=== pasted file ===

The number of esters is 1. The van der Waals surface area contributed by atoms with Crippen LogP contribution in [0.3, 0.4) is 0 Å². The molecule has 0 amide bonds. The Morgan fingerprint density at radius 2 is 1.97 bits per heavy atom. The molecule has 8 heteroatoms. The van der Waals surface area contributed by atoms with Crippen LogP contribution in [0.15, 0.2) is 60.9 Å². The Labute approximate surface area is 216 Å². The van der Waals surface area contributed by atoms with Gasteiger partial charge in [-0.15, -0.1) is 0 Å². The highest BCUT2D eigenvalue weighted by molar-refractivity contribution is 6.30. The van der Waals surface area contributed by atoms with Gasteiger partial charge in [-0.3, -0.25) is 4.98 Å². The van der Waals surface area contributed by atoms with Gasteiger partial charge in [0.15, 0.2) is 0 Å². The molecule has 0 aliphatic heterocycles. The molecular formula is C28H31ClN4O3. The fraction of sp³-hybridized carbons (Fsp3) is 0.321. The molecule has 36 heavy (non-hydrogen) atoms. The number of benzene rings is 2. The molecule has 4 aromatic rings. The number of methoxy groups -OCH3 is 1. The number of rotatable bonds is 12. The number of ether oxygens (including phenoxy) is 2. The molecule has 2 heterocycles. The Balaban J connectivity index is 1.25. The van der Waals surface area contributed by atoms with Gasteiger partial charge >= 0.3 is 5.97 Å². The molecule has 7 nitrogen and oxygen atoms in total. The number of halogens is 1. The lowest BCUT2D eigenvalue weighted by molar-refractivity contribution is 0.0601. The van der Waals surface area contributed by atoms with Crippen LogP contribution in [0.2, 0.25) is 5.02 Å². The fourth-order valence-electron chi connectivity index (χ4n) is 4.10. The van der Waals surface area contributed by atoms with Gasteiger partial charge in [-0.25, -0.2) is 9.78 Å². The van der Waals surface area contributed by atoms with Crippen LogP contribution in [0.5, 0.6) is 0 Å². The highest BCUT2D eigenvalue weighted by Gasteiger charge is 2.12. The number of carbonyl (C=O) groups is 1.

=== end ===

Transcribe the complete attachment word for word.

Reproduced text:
The number of esters is 1. The van der Waals surface area contributed by atoms with Crippen LogP contribution in [0.3, 0.4) is 0 Å². The molecule has 0 amide bonds. The Morgan fingerprint density at radius 2 is 1.97 bits per heavy atom. The molecule has 8 heteroatoms. The van der Waals surface area contributed by atoms with Crippen LogP contribution in [0.15, 0.2) is 60.9 Å². The Labute approximate surface area is 216 Å². The van der Waals surface area contributed by atoms with Gasteiger partial charge in [-0.15, -0.1) is 0 Å². The highest BCUT2D eigenvalue weighted by molar-refractivity contribution is 6.30. The van der Waals surface area contributed by atoms with Gasteiger partial charge in [-0.3, -0.25) is 4.98 Å². The van der Waals surface area contributed by atoms with Gasteiger partial charge in [0.15, 0.2) is 0 Å². The molecule has 0 aliphatic heterocycles. The molecular formula is C28H31ClN4O3. The fraction of sp³-hybridized carbons (Fsp3) is 0.321. The molecule has 36 heavy (non-hydrogen) atoms. The number of benzene rings is 2. The molecule has 4 aromatic rings. The number of methoxy groups -OCH3 is 1. The number of rotatable bonds is 12. The number of ether oxygens (including phenoxy) is 2. The molecule has 2 heterocycles. The Balaban J connectivity index is 1.25. The van der Waals surface area contributed by atoms with Gasteiger partial charge >= 0.3 is 5.97 Å². The molecule has 7 nitrogen and oxygen atoms in total. The number of halogens is 1. The lowest BCUT2D eigenvalue weighted by molar-refractivity contribution is 0.0601. The van der Waals surface area contributed by atoms with Crippen LogP contribution in [0.2, 0.25) is 5.02 Å². The fourth-order valence-electron chi connectivity index (χ4n) is 4.10. The van der Waals surface area contributed by atoms with Gasteiger partial charge in [-0.25, -0.2) is 9.78 Å². The van der Waals surface area contributed by atoms with Crippen LogP contribution in [0.5, 0.6) is 0 Å². The highest BCUT2D eigenvalue weighted by Gasteiger charge is 2.12. The number of carbonyl (C=O) groups is 1.